'Sons of Fire' by Tracy Auerbach
I've been duped. Or rather, I've allowed myself to be duped. And if you know me, you understand this is almost an unheard of occurrence.. but let me explain, while I try not to spoiler anything for you either.
I'll tell you up front that I really enjoyed this book. Not because it's a spectacular display of writing ability, in fact.. at the start, the writing appears weak.. not unlike one of these lovely twins. It's never poor, mind you. It's simply.. imbalanced. There's a wealth of character depth which is slow to reveal itself, a fascinating underworld, and yet.. initially the writing feels.. unformed. Both language and dialogue seem stinted, names seem unimaginative and actually too human for a pair of demons, and interactions come across as cliché.. as the story opens.
After reading further, I could only assume that this was done with some intent. The story, like the brothers' relationship, is just toddling. There's an awkwardness to it that could be the result of Auerbach trying to separate that world from ours in the most basic way, but I prefer to think it's more reflective of the characters at that point. They have limited understanding, they have history that neither of them fully grasps, and that awkwardness stems from everything standing between them.
At the start of my journey with the Sons of Fire, Keegan and Aidan, I was conflicted about choosing this read. I'm always intrigued by the use of theological entities in modern urban stories. The author displayed a penchant for making interesting choices as to which entities to employ, from the ancient Semitic god known here as Adramelech to the loyal King of Hell, Paimon.. the mighty Lucifer and a host of other various named demons. Each of which play an important role in the ultimate outcome of the story.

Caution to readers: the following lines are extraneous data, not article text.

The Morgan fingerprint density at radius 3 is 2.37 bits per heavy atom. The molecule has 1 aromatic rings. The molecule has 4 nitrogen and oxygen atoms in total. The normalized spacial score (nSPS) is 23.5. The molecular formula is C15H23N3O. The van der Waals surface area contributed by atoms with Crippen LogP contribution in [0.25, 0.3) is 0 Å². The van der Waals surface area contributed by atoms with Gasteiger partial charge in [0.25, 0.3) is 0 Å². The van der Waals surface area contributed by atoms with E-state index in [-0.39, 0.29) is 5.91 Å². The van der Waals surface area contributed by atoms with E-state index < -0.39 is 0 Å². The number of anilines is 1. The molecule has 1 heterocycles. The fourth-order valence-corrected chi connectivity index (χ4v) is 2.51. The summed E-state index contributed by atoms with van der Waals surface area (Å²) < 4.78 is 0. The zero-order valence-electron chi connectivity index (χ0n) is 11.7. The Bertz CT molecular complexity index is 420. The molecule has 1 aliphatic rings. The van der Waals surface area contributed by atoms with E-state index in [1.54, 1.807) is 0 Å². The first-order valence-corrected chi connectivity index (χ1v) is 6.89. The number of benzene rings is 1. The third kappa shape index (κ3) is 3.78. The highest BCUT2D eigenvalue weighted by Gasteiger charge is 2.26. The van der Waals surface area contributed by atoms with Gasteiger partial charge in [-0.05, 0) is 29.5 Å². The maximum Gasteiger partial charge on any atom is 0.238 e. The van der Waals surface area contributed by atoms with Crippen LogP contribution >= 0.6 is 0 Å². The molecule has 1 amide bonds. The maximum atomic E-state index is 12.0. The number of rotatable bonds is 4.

I'll admit, I'm always a sucker for a couple of things.. creatures that we as a society believe are evil exhibiting absolutely opposite behaviors and individuals that might be entirely different if they were pitted against each other by some outside force. This story has both.
Created by Adramelech as an heir, Aidan is a dark, powerful force, while Keegan is an unfortunate side-effect of an outside interruption. Cast to Earth in unfamiliar bodies with needs neither of them is accustomed to, they're sent to complete a task as a trial. Bound together by necessity, failing is not an option, but working together is an entirely new concept.
To explain my earlier statement about Auerbach's well-crafted deception, I was probably 70% through the story before realizing I'd allowed myself to be mislead by appearances. Perceived weaknesses and strengths in the story, mirroring those in the characters, had set me on a path not to take this author or this novel very seriously. I was invested, yes. I instantly loved the brothers. But I didn't realize the strength they or the author actually wielded.
I suddenly found myself looking around with a horrible sense of foreboding, not that someone had managed to fool me-- I love it when that actually happens. But at the dreaded suspicion that was developing in my mind. I had allowed myself to read with complacency and unexpectedly intuited that I had followed Auerbach's misdirection, looking at all the wrong things, which meant I was also on the precipice of understanding what the right things were.. and they were beautifully horrible.
Read this title. Ignore the poor looking cover art, it doesn't do the title justice. Or maybe it does.. it plays right along with that sleight of hand. But bring a box of tissues because if you're like me, you'll be struggling to see the last pages. This story is exquisitely painful and I'm so glad I read it. You will be too.
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